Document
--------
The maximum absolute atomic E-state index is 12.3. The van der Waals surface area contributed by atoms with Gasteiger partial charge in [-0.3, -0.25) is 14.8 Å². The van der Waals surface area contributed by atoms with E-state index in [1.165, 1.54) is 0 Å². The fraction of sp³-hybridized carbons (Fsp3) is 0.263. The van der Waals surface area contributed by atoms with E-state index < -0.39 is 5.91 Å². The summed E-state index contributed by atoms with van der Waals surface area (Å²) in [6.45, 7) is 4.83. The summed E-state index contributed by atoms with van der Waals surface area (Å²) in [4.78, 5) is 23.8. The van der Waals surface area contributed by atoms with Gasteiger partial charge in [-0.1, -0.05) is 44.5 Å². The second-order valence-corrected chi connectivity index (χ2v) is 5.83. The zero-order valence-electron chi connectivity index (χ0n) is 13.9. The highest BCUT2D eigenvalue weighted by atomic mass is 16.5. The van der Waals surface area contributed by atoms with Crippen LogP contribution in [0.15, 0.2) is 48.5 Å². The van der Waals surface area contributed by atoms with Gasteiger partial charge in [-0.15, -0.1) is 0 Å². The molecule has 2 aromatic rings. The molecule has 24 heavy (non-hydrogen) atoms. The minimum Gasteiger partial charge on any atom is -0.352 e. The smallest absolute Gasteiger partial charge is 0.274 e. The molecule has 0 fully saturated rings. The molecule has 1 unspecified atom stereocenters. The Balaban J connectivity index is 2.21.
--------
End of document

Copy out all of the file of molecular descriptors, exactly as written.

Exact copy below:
The maximum absolute atomic E-state index is 12.3. The van der Waals surface area contributed by atoms with Gasteiger partial charge in [-0.3, -0.25) is 14.8 Å². The van der Waals surface area contributed by atoms with E-state index in [1.165, 1.54) is 0 Å². The fraction of sp³-hybridized carbons (Fsp3) is 0.263. The van der Waals surface area contributed by atoms with E-state index < -0.39 is 5.91 Å². The summed E-state index contributed by atoms with van der Waals surface area (Å²) in [6.45, 7) is 4.83. The summed E-state index contributed by atoms with van der Waals surface area (Å²) in [4.78, 5) is 23.8. The van der Waals surface area contributed by atoms with Gasteiger partial charge in [-0.1, -0.05) is 44.5 Å². The second-order valence-corrected chi connectivity index (χ2v) is 5.83. The zero-order valence-electron chi connectivity index (χ0n) is 13.9. The highest BCUT2D eigenvalue weighted by atomic mass is 16.5. The van der Waals surface area contributed by atoms with Crippen LogP contribution in [0.15, 0.2) is 48.5 Å². The van der Waals surface area contributed by atoms with Gasteiger partial charge in [-0.15, -0.1) is 0 Å². The molecule has 2 aromatic rings. The molecule has 24 heavy (non-hydrogen) atoms. The minimum Gasteiger partial charge on any atom is -0.352 e. The smallest absolute Gasteiger partial charge is 0.274 e. The molecule has 0 fully saturated rings. The molecule has 1 unspecified atom stereocenters. The Balaban J connectivity index is 2.21.